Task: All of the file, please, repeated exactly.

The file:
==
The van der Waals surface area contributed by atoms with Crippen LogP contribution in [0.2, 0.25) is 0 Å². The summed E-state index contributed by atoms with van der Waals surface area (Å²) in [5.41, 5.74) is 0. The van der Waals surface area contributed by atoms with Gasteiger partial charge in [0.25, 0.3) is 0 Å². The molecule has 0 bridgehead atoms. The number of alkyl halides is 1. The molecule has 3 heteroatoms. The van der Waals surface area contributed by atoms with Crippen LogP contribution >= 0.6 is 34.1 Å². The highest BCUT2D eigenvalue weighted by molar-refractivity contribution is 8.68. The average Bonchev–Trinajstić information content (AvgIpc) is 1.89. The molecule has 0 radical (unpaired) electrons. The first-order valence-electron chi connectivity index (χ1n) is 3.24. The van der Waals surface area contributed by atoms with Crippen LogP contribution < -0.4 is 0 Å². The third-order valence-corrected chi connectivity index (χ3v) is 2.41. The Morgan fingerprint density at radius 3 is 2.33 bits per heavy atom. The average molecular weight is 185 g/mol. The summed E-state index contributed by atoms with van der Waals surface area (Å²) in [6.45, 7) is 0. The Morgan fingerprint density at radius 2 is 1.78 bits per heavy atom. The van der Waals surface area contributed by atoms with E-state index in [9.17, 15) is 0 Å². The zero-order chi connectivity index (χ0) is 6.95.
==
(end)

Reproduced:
The van der Waals surface area contributed by atoms with Crippen LogP contribution in [0.2, 0.25) is 0 Å². The summed E-state index contributed by atoms with van der Waals surface area (Å²) in [5.41, 5.74) is 0. The van der Waals surface area contributed by atoms with Gasteiger partial charge in [0.25, 0.3) is 0 Å². The molecule has 0 bridgehead atoms. The number of alkyl halides is 1. The molecule has 3 heteroatoms. The van der Waals surface area contributed by atoms with Crippen LogP contribution >= 0.6 is 34.1 Å². The highest BCUT2D eigenvalue weighted by molar-refractivity contribution is 8.68. The average Bonchev–Trinajstić information content (AvgIpc) is 1.89. The molecule has 0 radical (unpaired) electrons. The first-order valence-electron chi connectivity index (χ1n) is 3.24. The van der Waals surface area contributed by atoms with Crippen LogP contribution < -0.4 is 0 Å². The third-order valence-corrected chi connectivity index (χ3v) is 2.41. The Morgan fingerprint density at radius 3 is 2.33 bits per heavy atom. The average molecular weight is 185 g/mol. The summed E-state index contributed by atoms with van der Waals surface area (Å²) in [6.45, 7) is 0. The Morgan fingerprint density at radius 2 is 1.78 bits per heavy atom. The van der Waals surface area contributed by atoms with E-state index in [9.17, 15) is 0 Å². The zero-order chi connectivity index (χ0) is 6.95.